Just in time for Halloween, a new skeleton has appeared down at the ballpark site:
Just seeing this puts a whole lot into perspective. In fact, it brings the main grandstand to its full height! (The scoreboard will actually be the tallest part of the park. More on that subject below.)
The conditions were just about perfect tonight when Noah and I arrived to get some fresh pictures. While we were there, the sun set and the sky turned the most amazing shade, azure and gold streaked with pink.
One spontaneous picture illustrates the severe need for changes to the pedestrian experience. As I tried to get his picture, Noah put his hands to his ears and instinctively turned away from the traffic -- which was flying by at about 45 MPH no more than a few feet off the end of his elbow:
As a parent, I constantly felt the need to tell him to walk as close to the fence as possible. I know that cars rarely jump the curb right there, but the combination of speed and a curve in the road makes me nervous.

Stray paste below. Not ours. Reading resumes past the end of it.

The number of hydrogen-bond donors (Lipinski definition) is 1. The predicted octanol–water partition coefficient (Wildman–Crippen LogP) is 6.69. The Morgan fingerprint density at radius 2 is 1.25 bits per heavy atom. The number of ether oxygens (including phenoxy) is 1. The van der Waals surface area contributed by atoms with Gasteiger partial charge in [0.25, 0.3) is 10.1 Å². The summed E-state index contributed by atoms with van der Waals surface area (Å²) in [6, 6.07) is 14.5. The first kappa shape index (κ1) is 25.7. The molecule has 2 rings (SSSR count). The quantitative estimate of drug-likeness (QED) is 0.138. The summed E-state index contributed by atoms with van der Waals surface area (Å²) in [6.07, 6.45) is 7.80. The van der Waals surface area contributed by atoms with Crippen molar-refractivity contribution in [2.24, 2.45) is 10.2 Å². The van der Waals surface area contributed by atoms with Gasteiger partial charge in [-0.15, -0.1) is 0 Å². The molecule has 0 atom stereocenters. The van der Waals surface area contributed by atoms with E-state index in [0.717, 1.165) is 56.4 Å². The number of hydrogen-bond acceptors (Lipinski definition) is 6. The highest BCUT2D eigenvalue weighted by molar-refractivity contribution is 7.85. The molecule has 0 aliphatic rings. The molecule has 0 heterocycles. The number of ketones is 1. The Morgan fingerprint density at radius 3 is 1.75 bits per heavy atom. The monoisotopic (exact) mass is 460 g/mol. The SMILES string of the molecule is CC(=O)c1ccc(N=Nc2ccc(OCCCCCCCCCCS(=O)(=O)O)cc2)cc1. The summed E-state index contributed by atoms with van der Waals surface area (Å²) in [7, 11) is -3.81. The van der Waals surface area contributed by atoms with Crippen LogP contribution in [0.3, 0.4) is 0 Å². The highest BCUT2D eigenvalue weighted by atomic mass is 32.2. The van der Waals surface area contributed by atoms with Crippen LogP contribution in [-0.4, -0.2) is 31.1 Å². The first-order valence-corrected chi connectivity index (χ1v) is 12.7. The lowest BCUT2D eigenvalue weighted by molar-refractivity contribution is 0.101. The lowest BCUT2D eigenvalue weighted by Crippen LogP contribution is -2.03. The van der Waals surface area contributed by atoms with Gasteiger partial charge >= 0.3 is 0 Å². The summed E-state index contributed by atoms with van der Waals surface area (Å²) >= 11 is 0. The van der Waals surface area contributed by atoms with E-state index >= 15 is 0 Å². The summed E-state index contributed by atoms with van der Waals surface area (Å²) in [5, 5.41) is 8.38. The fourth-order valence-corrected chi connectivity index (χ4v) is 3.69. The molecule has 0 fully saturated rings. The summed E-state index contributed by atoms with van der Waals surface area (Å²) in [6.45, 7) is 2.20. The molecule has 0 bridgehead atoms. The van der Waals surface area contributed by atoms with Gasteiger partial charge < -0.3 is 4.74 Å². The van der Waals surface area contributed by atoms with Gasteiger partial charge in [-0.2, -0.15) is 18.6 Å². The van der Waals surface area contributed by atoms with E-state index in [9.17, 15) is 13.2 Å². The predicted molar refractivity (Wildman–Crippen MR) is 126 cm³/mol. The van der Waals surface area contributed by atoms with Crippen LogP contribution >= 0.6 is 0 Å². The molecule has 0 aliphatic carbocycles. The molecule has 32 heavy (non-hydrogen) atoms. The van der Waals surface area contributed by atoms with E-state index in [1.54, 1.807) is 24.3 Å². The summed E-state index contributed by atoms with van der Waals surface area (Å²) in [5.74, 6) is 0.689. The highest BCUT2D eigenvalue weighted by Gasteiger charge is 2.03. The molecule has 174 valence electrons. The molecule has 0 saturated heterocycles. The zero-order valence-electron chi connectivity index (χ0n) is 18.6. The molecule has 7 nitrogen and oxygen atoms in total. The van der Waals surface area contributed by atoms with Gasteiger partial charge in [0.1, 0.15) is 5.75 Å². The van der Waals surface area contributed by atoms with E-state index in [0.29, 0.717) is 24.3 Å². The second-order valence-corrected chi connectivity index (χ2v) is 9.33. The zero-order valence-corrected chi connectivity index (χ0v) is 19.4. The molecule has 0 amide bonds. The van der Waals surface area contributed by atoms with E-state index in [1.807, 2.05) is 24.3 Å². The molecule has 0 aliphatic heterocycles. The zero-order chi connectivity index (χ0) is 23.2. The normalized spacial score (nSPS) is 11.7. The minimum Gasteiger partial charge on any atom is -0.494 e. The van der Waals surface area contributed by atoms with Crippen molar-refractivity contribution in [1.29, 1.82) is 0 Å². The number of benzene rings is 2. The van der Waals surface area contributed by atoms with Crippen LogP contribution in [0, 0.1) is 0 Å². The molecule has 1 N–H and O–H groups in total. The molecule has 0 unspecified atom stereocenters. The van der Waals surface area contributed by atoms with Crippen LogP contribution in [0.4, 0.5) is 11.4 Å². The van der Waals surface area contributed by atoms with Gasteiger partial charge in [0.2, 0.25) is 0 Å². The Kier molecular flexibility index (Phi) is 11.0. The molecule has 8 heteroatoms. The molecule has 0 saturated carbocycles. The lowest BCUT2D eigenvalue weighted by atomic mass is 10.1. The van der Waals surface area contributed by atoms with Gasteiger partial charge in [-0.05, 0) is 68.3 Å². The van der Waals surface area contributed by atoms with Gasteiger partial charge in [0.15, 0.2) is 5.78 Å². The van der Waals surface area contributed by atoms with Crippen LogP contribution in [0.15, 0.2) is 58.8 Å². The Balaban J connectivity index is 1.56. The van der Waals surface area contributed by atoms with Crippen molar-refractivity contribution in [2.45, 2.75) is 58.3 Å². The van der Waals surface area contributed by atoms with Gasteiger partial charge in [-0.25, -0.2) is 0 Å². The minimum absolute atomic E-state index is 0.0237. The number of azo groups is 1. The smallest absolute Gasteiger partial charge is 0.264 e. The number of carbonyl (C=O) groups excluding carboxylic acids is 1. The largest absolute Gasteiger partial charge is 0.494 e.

And that's the whole point. Regardless of the actual amount of danger, the mere perception of danger is enough to transform the pedestrian experience pretty radically. To be comfortable, there needs to be some physical barrier between those on feet and those on wheels.
I know that the city of Minneapolis realizes this and is talking about whether they should devote funds for pedestrian upgrades, but in my view this is not optional. The warm ballpark space is chilled severely by the presence of a mini-freeway off its southern doorstep. If the Twins and/or Ballpark Authority aren't lobbying for major changes here, they should be.
There was something of a surprise at the Pro Shop. The grid for the windows has gone up, and it's clear that there will be no pedestrian entrance to the Pro Shop from the Seventh Street side:
Not only that, but there will be no entrances on any of the three sides which stick out from the main structure. Apparently, this will only be accessible from the main concourse.
In addition to the Pro Shop facade, you can see more gravel being laid before the final plaza surface is poured.